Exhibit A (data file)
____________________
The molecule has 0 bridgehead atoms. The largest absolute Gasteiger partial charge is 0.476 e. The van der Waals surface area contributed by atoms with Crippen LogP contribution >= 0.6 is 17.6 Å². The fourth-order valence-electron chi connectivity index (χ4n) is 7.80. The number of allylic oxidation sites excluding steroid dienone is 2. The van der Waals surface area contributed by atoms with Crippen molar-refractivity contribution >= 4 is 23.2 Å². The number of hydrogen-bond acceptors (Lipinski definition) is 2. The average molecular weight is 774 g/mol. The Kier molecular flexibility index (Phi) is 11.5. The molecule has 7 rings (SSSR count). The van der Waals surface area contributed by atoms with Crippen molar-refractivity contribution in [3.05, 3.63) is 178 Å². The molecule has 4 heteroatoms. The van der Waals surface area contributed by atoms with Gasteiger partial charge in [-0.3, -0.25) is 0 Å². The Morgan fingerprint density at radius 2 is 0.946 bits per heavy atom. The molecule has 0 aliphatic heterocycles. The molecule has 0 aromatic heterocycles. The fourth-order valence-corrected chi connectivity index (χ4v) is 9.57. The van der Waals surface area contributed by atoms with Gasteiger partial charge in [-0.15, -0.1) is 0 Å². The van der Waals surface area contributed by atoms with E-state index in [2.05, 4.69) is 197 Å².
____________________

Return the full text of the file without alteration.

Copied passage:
The molecule has 0 bridgehead atoms. The largest absolute Gasteiger partial charge is 0.476 e. The van der Waals surface area contributed by atoms with Crippen LogP contribution >= 0.6 is 17.6 Å². The fourth-order valence-electron chi connectivity index (χ4n) is 7.80. The number of allylic oxidation sites excluding steroid dienone is 2. The van der Waals surface area contributed by atoms with Crippen molar-refractivity contribution >= 4 is 23.2 Å². The number of hydrogen-bond acceptors (Lipinski definition) is 2. The average molecular weight is 774 g/mol. The Kier molecular flexibility index (Phi) is 11.5. The molecule has 7 rings (SSSR count). The van der Waals surface area contributed by atoms with Crippen molar-refractivity contribution in [3.05, 3.63) is 178 Å². The molecule has 4 heteroatoms. The van der Waals surface area contributed by atoms with Gasteiger partial charge in [-0.3, -0.25) is 0 Å². The Morgan fingerprint density at radius 2 is 0.946 bits per heavy atom. The molecule has 0 aliphatic heterocycles. The molecule has 0 aromatic heterocycles. The fourth-order valence-corrected chi connectivity index (χ4v) is 9.57. The van der Waals surface area contributed by atoms with Gasteiger partial charge in [-0.15, -0.1) is 0 Å². The van der Waals surface area contributed by atoms with E-state index in [2.05, 4.69) is 197 Å².